Considerable consternation erupted online over actor Gene Hackman striking a homeless person.
The headline initially informing of such was formulated without a modifier or a more colorful description such as "crazed deadbeat" or "lewd indigent" in order to make Hackman appear to be this vile individual that makes a habit of accosting the downtrodden or deriving some kind of buzz from doing so.
Quite the opposite seems to be true.
From the complete account, Hackman was actually protecting his wife and the vagrant properly got what was coming to him.
Why should we care that Hackman's attacker was homeless?
Would the public have been informed of this incident if the assailant domiciled in a more traditional mode of habitation?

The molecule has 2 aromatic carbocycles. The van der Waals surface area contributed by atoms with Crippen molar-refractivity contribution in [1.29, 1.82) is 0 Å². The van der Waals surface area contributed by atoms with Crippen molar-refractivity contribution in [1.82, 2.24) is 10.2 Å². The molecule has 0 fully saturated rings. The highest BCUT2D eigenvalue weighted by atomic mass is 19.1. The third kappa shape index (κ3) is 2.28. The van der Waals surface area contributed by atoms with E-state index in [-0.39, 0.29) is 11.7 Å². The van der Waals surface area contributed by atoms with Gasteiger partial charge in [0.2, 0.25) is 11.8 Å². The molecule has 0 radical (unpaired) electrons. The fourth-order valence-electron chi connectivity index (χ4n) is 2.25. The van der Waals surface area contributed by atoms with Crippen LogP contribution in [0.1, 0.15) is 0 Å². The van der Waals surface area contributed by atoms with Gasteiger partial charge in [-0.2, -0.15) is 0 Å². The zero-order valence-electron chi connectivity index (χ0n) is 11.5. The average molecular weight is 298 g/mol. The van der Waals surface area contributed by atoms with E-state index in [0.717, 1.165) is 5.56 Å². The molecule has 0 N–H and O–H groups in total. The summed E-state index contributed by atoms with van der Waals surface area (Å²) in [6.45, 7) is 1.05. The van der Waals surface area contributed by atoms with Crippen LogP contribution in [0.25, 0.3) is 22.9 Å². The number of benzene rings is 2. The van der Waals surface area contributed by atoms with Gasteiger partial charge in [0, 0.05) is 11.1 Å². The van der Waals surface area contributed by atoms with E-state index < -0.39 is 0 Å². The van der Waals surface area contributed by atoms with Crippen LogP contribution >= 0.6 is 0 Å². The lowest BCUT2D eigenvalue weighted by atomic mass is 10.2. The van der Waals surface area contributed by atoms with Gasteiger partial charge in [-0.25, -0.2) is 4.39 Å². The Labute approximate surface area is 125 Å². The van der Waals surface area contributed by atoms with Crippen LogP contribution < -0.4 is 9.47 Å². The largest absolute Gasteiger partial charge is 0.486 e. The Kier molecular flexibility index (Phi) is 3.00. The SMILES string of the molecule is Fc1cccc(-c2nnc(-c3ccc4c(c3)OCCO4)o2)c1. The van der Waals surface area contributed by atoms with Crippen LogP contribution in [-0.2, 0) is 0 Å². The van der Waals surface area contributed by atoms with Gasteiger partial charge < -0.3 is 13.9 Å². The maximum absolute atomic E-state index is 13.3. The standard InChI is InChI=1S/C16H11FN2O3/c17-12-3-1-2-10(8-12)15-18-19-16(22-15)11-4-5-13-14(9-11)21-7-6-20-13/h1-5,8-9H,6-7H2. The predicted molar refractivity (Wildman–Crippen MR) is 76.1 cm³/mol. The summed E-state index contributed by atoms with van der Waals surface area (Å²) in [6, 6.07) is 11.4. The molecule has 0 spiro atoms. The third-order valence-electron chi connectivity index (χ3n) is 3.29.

As in regards to race and ethnicity, many leftists will so romanticize destitution that they cultivate the perception that those characterized by this economic plight or social condition can do no wrong.
If so, are the hypertolerant going to insist that they would allow some filthy, possibly disease ridden, bum to put his hands all over their wives, daughters, or dinner dates they are hoping to impress?
The Declaration of Independence insists that, in terms of fundamental being, all men are created equal.
If we are to accept the notion that the homeless are no less human than the rest of us and are deserving of the same degree of respect and courtesy that we expect from other members of our species, it also follows that we should expect from them the same kind of character flaws plaguing the remainder of our kind and that we should be allowed to protect ourselves from them accordingly.
by Frederick Meekins